Video-Assisted Thoracic Surgery (VATS)
Video-assisted thoracic (tho-RASS-ik) surgery (VATS) is a way to look at the lungs and other tissue. A doctor puts a tiny telescope and surgical tools through small openings in the chest. The telescope is connected to a video camera that lets the doctor see a picture of the lungs. The doctor can take out small pieces of tissue during VATS. The patient may have to stay in the hospital for 1 to 3 days after surgery.
VATS has advantages over a thoracotomy (thor-o-KOT-o-mee). In a thoracotomy, the doctor makes a large opening in the chest and spreads the ribs apart. The openings made for VATS are smaller, which means less pain and fewer complications. Patients usually leave the hospital sooner after VATS than after a thoracotomy.
You may have to stop taking certain medicines, such as aspirin, ibuprofen, or blood thinners before you come in for VATS. Tell your doctor or nurse about any medicines you are taking, including home remedies, vitamins, herbs, and over-the-counter drugs. Do not eat or drink anything after midnight the day before your surgery.
Before surgery begins, you will be given general anesthesia through an IV. When you are asleep, a tube is put into your wind pipe to help you breathe. A catheter is put into your bladder to drain urine. An NG (nasogastric) tube is placed through your nose or mouth into your stomach to drain it. The doctor makes 2 or more openings in the skin of your chest. He or she puts the small telescope through 1 opening and surgical tools through the others. The sites and size of your incisions depend on the location and size of the area being worked on.
When the surgery is done, the telescope and surgical tools are taken out. A chest tube is usually left in the incision to drain fluid or air. The incisions are closed with stitches. The operation usually takes 1 to 2 hours. The breathing tube and NG tube are taken out in the operating room before you go to the recovery room.
Once your surgery is finished, you are taken to a recovery room. A nurse checks your pulse, blood pressure, and oxygen levels often. You will wake up with a chest tube connected to a drainage machine. There will be bandages over your incisions and around the tube. When you are fully awake, you will go to your hospital room.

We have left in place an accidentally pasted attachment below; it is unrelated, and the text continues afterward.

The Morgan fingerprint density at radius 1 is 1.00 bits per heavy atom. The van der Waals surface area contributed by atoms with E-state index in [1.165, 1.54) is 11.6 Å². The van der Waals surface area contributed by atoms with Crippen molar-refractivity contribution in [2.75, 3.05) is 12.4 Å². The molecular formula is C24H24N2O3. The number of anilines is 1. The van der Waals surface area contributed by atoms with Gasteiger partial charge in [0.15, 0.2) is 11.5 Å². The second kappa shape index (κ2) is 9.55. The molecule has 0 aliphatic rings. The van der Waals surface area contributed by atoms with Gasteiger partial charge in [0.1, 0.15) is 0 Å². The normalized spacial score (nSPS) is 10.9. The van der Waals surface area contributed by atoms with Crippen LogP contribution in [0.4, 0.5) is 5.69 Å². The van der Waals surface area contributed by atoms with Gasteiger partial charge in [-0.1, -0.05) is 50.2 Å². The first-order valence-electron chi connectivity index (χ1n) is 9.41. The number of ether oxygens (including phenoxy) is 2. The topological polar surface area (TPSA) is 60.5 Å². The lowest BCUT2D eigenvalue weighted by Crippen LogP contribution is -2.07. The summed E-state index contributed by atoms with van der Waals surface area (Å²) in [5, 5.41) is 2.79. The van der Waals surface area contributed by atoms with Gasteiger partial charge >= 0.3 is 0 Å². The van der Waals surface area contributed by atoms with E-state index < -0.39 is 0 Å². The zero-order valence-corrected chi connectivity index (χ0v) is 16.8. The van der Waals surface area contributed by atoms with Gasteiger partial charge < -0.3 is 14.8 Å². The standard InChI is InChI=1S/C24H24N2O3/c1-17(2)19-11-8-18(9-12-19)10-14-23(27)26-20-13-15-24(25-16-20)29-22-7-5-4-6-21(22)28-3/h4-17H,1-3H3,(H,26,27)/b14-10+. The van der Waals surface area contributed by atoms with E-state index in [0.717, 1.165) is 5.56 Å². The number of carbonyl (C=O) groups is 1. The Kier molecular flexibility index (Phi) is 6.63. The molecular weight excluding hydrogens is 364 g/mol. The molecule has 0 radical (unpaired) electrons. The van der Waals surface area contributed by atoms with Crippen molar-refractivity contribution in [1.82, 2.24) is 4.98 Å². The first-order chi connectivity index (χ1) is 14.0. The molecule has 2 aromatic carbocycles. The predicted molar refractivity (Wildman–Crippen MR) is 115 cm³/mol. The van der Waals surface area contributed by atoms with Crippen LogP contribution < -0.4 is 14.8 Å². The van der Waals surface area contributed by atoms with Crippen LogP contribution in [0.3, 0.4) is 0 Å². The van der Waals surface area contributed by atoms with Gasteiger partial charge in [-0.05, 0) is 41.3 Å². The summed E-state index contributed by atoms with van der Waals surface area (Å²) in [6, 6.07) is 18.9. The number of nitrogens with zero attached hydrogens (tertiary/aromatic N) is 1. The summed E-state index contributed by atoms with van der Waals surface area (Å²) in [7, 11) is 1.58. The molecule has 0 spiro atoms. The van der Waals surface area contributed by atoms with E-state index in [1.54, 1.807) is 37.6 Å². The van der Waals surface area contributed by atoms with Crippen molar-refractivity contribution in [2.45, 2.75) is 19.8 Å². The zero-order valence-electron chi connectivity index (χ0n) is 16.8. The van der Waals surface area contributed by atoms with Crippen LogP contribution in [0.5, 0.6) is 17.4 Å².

Patients have different amounts of pain after VATS. You will be given pain medicine. It is important not to be in a lot of pain so you can breathe deeply, cough, and get out of bed and start walking as soon as you are allowed. This helps to prevent pneumonia.
You will have an incentive spirometer (spy-ROM-eh-ter). An incentive spirometer is a hand-held machine that shows you how well you are expanding your lungs during deep breathing exercises. You need to do deep breathing exercises about every 2 hours while awake. Deep breathing helps the lungs expand and prevents pneumonia. You will have chest x-rays often to make sure your lungs are healing.
Once your lungs have healed, your chest tube is taken out. At that time, you may be ready to leave the hospital.
After You Leave the Hospital
At home, you will have some pain. Take your pain medicine as your doctor directs. Pain medicine can make you constipated. Drink a lot of fluids and add more fiber in your diet, unless your doctor tells you otherwise. If you are constipated, your doctor may suggest a stool softener or laxative.
It is normal for the skin below and in front of the incisions to be numb. This is because some of the nerves were cut during surgery. Numbness may last up to
6 months after surgery. Your doctor will tell you how to check and care for your incisions.
Being active when you are able helps you gain strength, feel better, and expand and heal the lungs. You will get specific activity directions. Keep using your incentive spirometer and do a lot of deep breathing and coughing. Follow the instructions your doctor gives you when you leave the hospital.
Related UPMC Patient Education Resources
Go to the category “Surgery.”